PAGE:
When a backup generator at Old Homestead Steakhouse sputtered, the restaurant started serving hundreds of pounds of steaks, burgers, lobster tails and shrimp on the street outside for downtown denizens. David Blaine, the modern-day Harry Houdini who spent days recently being shocked in a steel suit, pitched in to provide spontaneous street entertainment. “David was rumbling by on his motorcycle, and he stopped to see why there was a line on 14th Street,” said a spy, adding 800 chowed down. Blaine then asked restaurant co-owner Greg Sherry if there was a deck of cards in the house. Blaine used the full deck and some spare silverware to perform magic tricks outside for an hour and a half. The magic man, an Old Homestead regular, was offered a doggie bag but said he’s on a special diet in preparation for his next stunt.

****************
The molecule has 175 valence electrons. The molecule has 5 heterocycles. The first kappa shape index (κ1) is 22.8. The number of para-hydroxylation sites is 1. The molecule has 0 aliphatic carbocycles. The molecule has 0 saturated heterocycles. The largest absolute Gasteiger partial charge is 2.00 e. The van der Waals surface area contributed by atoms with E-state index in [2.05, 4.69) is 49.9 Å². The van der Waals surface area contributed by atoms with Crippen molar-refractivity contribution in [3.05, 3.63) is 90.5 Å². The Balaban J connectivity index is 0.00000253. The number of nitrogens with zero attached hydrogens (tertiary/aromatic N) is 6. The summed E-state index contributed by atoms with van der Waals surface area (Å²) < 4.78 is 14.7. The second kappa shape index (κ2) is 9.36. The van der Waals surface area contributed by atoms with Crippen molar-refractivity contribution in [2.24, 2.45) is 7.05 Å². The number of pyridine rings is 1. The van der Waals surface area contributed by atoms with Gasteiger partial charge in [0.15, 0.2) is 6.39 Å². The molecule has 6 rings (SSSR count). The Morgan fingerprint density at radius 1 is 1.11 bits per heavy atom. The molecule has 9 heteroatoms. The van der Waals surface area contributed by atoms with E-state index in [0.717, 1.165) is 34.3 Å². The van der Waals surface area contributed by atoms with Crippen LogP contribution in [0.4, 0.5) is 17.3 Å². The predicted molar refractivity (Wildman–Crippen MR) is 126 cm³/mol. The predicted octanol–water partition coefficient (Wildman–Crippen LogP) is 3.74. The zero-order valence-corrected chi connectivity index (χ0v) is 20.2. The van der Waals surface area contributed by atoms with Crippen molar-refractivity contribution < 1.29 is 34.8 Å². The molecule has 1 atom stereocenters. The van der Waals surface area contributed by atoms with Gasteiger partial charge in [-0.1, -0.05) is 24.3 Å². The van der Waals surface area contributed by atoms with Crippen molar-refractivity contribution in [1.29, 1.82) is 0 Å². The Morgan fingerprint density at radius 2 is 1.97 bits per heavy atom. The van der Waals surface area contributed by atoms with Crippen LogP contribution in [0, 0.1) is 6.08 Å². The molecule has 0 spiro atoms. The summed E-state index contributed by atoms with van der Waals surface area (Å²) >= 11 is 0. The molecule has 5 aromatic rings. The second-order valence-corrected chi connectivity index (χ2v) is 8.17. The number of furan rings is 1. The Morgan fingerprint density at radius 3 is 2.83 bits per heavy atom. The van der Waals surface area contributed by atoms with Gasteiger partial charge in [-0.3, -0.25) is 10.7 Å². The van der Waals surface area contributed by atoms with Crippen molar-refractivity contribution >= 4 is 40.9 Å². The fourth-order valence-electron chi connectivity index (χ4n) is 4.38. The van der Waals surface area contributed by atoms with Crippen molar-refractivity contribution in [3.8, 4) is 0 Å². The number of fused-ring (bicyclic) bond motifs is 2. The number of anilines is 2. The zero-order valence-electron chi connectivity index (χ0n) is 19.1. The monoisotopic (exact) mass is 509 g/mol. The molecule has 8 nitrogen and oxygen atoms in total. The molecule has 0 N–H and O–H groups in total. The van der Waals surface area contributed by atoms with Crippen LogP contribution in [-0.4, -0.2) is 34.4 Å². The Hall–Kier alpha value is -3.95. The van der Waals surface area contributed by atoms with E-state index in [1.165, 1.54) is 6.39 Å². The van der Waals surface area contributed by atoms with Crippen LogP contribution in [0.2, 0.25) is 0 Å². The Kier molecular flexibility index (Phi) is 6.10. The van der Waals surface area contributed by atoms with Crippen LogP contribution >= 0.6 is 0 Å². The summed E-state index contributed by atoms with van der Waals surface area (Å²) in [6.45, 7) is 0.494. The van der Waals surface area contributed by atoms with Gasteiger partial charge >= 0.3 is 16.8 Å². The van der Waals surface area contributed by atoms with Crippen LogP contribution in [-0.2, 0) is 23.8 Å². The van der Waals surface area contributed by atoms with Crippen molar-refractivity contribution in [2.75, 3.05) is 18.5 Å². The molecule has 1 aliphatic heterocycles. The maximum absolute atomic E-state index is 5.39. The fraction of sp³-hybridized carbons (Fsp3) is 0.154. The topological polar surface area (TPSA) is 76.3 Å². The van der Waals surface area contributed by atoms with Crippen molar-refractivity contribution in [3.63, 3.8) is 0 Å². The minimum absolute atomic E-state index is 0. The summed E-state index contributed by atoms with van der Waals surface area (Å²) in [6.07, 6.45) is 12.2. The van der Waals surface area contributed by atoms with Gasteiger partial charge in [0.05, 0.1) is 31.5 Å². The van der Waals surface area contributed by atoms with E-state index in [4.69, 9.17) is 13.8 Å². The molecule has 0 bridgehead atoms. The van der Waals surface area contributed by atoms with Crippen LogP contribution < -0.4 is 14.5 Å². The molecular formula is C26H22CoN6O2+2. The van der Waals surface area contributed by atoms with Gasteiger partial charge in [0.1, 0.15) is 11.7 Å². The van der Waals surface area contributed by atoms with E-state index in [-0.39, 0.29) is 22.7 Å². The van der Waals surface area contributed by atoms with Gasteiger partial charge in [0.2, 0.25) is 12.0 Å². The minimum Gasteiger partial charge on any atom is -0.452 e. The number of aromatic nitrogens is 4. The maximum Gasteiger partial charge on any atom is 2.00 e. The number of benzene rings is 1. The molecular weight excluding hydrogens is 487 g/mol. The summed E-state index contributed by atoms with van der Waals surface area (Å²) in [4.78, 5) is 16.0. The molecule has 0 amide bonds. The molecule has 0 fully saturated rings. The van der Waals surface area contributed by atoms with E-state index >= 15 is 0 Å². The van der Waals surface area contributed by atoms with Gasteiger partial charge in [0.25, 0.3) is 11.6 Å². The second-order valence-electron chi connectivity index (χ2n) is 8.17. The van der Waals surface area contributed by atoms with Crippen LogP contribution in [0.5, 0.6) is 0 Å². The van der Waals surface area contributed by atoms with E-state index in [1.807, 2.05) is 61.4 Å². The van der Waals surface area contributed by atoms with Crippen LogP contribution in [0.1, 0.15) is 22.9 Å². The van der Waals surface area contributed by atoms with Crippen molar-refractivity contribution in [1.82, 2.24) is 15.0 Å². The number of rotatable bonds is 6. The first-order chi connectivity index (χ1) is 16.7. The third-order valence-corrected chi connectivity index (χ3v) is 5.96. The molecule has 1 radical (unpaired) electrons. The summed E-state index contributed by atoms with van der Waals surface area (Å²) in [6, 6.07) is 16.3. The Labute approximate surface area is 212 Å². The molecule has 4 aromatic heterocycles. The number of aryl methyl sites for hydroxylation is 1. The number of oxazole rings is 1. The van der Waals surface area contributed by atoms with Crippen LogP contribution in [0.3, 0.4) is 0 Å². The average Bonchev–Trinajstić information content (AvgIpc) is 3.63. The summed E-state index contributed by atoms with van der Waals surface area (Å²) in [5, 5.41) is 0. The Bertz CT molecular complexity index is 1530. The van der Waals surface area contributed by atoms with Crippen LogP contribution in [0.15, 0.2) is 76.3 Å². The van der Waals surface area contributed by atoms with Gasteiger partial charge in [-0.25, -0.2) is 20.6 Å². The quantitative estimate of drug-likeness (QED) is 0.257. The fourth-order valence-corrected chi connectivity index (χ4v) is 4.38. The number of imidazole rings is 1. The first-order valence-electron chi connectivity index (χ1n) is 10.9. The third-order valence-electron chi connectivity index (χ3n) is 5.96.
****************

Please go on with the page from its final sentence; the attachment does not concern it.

Nomura Faces Another Insider Trading Case (Dealbook)
On Friday, the Japanese bank said it was likely involved in a new insider trading case, months after the firm’s chief executive Kenichi Watanabe resigned following similar allegations. Nomura has been engulfed in an insider trading investigation since the bank acknowledged earlier this year that employees leaked information on at least three public offerings in 2010 to favored fund managers. The clients then profited from trading on the stocks ahead of the expected drop in the companies shares. The latest case relates to activities by the hedge fund Japan Advisory, which is subject to a fine recommended by Japanese authorities.

Romney Faces Sale With A Win (WSJ)